Cambridge University Hospitals NHS Foundation Trust in Cambridge, UK, has apologised after two patient data breaches compromised the private information of 22,446 of its maternity care and cancer patients.

According to the trust, the data was mistakenly released during responses to Freedom of Information (FOI) requests.

The compromised data included the names, hospital numbers and some medical information of patients, but did not expose their home addresses or birth dates.

The trust said there was no evidence of the breached data being further accessed or shared.

The first case involved a leak of maternity patients’ data, which was offered in a FOI request through the website What Do They Know.

This breach exposed the names, birth outcomes and hospital numbers of 22,073 maternity care patients at The Rosie Hospital from 2 January 2016 to 31 December 2019.

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Cambridge University Hospitals NHS Foundation Trust said it was informed of the leak by What Do They Know, who promptly deleted the data from its website.

A subsequent review by the Trust uncovered another breach, which compromised the information of 373 cancer patients participating in clinical trials at the hospital.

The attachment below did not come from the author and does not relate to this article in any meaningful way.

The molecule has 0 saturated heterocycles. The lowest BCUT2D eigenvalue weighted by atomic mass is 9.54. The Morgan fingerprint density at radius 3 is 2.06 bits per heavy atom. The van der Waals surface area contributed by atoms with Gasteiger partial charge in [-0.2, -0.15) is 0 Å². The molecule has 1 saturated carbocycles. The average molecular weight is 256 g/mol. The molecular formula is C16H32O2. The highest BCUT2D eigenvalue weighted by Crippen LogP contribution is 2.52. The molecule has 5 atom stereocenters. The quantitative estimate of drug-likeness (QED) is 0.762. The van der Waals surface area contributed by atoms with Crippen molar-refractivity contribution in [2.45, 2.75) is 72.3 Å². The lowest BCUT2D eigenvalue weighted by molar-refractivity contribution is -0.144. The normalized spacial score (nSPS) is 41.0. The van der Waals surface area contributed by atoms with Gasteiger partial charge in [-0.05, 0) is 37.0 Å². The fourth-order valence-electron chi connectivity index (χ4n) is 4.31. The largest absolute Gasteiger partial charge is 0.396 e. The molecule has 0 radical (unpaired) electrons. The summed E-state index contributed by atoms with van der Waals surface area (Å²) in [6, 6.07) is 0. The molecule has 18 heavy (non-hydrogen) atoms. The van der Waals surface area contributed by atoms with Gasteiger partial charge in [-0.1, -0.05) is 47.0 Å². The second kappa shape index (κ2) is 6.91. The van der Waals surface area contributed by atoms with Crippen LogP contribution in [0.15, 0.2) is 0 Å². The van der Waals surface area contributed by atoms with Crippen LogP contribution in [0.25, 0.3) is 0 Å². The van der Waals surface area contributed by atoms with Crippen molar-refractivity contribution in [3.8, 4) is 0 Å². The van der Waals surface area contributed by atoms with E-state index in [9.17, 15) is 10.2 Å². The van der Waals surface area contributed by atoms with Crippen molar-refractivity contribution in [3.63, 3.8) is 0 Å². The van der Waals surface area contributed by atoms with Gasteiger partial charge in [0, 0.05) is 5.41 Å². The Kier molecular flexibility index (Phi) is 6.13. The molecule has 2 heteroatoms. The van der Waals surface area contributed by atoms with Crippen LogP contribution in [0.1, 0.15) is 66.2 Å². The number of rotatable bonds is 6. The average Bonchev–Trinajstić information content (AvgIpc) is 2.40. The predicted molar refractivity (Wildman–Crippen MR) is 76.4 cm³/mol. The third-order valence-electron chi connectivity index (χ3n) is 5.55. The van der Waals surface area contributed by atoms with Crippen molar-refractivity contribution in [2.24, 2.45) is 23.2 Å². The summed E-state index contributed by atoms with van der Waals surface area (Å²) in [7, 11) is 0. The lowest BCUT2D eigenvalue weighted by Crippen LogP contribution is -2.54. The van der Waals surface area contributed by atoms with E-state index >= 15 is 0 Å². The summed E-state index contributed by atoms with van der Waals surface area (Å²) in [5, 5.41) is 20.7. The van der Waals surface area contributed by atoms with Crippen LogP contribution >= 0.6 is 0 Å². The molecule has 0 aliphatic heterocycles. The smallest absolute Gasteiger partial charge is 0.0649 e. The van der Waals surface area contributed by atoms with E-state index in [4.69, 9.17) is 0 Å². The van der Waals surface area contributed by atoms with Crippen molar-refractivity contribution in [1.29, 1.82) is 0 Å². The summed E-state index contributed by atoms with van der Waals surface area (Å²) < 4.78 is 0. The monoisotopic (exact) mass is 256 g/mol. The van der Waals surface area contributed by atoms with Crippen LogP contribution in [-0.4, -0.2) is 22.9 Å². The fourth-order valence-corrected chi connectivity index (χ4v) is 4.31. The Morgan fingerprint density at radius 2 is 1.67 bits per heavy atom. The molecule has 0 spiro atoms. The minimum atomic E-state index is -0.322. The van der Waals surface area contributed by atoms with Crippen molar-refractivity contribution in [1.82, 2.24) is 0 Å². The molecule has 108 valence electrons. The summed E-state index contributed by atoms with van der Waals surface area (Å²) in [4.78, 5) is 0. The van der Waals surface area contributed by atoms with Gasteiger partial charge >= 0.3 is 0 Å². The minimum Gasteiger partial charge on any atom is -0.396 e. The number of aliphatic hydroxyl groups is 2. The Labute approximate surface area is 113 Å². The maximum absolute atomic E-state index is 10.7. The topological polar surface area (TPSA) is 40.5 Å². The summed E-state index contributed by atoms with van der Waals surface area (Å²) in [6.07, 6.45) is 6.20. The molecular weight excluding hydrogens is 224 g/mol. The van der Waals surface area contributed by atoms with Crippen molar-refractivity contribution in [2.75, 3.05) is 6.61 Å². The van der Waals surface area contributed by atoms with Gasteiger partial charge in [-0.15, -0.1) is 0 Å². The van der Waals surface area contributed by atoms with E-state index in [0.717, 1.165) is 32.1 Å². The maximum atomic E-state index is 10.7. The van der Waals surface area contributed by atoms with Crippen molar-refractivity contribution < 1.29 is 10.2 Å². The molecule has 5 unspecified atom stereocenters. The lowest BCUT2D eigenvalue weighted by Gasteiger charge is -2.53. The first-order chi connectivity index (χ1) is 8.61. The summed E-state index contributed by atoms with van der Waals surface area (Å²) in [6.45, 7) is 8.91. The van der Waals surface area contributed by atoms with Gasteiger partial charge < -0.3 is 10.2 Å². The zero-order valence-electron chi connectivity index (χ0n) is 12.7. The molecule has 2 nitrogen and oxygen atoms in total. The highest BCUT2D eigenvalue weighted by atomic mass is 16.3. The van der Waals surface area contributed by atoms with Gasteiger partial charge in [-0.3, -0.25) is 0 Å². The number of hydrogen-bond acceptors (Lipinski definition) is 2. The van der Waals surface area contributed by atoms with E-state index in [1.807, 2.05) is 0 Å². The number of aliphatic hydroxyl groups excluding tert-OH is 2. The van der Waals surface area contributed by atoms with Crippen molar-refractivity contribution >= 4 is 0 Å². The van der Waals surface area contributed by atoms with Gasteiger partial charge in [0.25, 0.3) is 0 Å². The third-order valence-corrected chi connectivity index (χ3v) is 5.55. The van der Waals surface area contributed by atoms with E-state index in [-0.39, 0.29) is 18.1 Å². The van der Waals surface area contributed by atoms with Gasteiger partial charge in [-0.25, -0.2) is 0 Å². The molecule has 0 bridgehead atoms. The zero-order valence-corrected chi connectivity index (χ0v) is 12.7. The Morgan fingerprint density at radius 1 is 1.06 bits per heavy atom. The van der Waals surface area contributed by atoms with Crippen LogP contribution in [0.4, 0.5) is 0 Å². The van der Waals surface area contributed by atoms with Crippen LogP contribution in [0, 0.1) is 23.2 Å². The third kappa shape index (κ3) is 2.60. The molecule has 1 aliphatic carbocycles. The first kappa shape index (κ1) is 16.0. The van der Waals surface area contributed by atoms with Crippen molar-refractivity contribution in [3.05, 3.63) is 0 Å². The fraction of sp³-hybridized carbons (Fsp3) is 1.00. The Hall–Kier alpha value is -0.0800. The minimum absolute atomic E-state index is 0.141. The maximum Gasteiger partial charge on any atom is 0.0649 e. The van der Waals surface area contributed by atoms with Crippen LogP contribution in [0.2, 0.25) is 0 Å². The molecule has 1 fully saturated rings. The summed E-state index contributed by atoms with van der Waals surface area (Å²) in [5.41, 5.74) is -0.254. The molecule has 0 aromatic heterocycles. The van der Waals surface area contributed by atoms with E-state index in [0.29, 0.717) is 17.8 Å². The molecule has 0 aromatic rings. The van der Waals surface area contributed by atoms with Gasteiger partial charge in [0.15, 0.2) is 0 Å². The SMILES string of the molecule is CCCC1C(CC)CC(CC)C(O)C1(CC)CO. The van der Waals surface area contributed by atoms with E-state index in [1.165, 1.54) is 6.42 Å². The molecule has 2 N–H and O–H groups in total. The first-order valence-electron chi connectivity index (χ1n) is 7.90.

In this case, the data was given as part of a FOI response to Wilmington, who has confirmed that the information has been removed.

Cambridge University Hospitals NHS Foundation Trust CEO Roland Sinker said: “While there is no evidence in either case of the information being accessed or shared beyond the original recipients, we recognise that such errors are unacceptable given our clear duty to maintain the confidentiality of patient information.

“We want to apologise unreservedly to our patients for the worry and concern that this news may cause.”

The trust said it had notified the Information Commissioner’s Office about the breaches, taken immediate measures to improve FOI processes and set up a freephone helpline to answer any queries from the patients.